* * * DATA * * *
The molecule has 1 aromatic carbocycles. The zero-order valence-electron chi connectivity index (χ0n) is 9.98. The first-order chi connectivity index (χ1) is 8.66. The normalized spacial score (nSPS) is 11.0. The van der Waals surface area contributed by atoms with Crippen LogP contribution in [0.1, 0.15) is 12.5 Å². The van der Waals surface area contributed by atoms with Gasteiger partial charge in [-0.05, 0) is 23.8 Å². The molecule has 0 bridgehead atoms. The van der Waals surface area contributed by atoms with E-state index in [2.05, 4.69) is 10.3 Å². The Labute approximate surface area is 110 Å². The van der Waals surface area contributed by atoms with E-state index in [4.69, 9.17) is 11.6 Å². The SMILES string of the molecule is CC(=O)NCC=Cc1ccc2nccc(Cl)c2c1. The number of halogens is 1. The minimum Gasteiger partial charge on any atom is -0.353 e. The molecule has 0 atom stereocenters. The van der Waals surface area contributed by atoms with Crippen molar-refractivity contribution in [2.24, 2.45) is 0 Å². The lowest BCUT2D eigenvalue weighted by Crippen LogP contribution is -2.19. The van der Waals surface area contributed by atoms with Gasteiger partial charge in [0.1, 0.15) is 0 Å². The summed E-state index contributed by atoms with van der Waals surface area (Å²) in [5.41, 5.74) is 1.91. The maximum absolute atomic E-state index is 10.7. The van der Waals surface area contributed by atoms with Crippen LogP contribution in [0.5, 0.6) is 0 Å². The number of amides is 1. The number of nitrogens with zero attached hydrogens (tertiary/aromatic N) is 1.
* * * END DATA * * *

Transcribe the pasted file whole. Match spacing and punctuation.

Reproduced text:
The molecule has 1 aromatic carbocycles. The zero-order valence-electron chi connectivity index (χ0n) is 9.98. The first-order chi connectivity index (χ1) is 8.66. The normalized spacial score (nSPS) is 11.0. The van der Waals surface area contributed by atoms with Crippen LogP contribution in [0.1, 0.15) is 12.5 Å². The van der Waals surface area contributed by atoms with Gasteiger partial charge in [-0.05, 0) is 23.8 Å². The molecule has 0 bridgehead atoms. The van der Waals surface area contributed by atoms with E-state index in [2.05, 4.69) is 10.3 Å². The Labute approximate surface area is 110 Å². The van der Waals surface area contributed by atoms with E-state index in [4.69, 9.17) is 11.6 Å². The SMILES string of the molecule is CC(=O)NCC=Cc1ccc2nccc(Cl)c2c1. The number of halogens is 1. The minimum Gasteiger partial charge on any atom is -0.353 e. The molecule has 0 atom stereocenters. The van der Waals surface area contributed by atoms with Crippen molar-refractivity contribution in [2.24, 2.45) is 0 Å². The lowest BCUT2D eigenvalue weighted by Crippen LogP contribution is -2.19. The van der Waals surface area contributed by atoms with Gasteiger partial charge in [0.1, 0.15) is 0 Å². The summed E-state index contributed by atoms with van der Waals surface area (Å²) in [5.41, 5.74) is 1.91. The maximum absolute atomic E-state index is 10.7. The van der Waals surface area contributed by atoms with Crippen LogP contribution in [0.5, 0.6) is 0 Å². The number of amides is 1. The number of nitrogens with zero attached hydrogens (tertiary/aromatic N) is 1.